Marker Text: With a background in theology and agriculture, Georgia native Clarence Jordan (1912-1969), along with his wife, Florence , and Martin and Mabel England, founded Koinonia Farm in 1942. During the American civil rights movement of the 1950s and 1960s, this agriculture-based religious community gained a reputation for pacifism, equality, and interracial cooperation as Jordan traveled throughout the U.S. preaching and speaking out against racism. Repeatedly members of Koinonia Farm endured violence, boycotting, and ostracism from the local community. Koinonia inspired several grassroots organizations including Habitat for Humanity International. Jordan’s “Cotton Patch” translation of the New Testament was adapted in 1981 into the successful off-Broadway musical, The Cotton Patch Gospel.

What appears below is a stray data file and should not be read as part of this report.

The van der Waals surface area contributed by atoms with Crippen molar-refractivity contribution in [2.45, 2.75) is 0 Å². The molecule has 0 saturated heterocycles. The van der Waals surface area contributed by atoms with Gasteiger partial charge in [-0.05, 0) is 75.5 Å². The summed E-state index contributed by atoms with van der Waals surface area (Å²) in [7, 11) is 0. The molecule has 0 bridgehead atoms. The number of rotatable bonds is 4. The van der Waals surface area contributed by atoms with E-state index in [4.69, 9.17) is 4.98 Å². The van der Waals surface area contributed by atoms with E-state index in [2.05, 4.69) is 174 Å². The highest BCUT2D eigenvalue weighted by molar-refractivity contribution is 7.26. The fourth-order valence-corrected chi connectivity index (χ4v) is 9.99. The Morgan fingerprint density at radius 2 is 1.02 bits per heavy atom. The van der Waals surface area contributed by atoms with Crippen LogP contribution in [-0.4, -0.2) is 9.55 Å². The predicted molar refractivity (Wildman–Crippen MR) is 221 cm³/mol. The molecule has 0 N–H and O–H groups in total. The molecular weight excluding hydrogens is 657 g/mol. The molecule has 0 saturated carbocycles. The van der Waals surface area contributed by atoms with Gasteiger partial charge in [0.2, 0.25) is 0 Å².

Erected by the Georgia Historical society, Sumter Historic Trust, Prison and Jail Project, Jubilee Partners, and Habitat for Humanity International